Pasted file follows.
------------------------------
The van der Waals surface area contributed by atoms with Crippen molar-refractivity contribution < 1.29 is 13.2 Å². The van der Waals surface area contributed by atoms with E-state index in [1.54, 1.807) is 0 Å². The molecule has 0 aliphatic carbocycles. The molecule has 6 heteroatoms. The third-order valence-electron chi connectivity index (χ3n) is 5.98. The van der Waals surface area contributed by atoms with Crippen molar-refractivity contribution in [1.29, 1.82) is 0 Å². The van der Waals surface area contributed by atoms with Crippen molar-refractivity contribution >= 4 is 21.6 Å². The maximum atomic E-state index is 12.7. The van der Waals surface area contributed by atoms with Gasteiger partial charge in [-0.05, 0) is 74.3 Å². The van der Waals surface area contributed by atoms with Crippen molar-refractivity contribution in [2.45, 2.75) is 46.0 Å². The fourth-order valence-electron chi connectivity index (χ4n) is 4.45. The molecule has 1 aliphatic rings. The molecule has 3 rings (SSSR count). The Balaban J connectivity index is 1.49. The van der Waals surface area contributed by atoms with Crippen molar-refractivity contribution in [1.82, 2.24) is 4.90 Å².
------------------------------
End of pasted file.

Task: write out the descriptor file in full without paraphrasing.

The van der Waals surface area contributed by atoms with Crippen molar-refractivity contribution < 1.29 is 13.2 Å². The van der Waals surface area contributed by atoms with E-state index in [1.54, 1.807) is 0 Å². The molecule has 0 aliphatic carbocycles. The molecule has 6 heteroatoms. The third-order valence-electron chi connectivity index (χ3n) is 5.98. The van der Waals surface area contributed by atoms with Crippen molar-refractivity contribution in [1.29, 1.82) is 0 Å². The van der Waals surface area contributed by atoms with Crippen molar-refractivity contribution >= 4 is 21.6 Å². The maximum atomic E-state index is 12.7. The van der Waals surface area contributed by atoms with Gasteiger partial charge in [-0.05, 0) is 74.3 Å². The van der Waals surface area contributed by atoms with Crippen molar-refractivity contribution in [2.45, 2.75) is 46.0 Å². The fourth-order valence-electron chi connectivity index (χ4n) is 4.45. The molecule has 1 aliphatic rings. The molecule has 3 rings (SSSR count). The Balaban J connectivity index is 1.49. The van der Waals surface area contributed by atoms with Crippen molar-refractivity contribution in [1.82, 2.24) is 4.90 Å².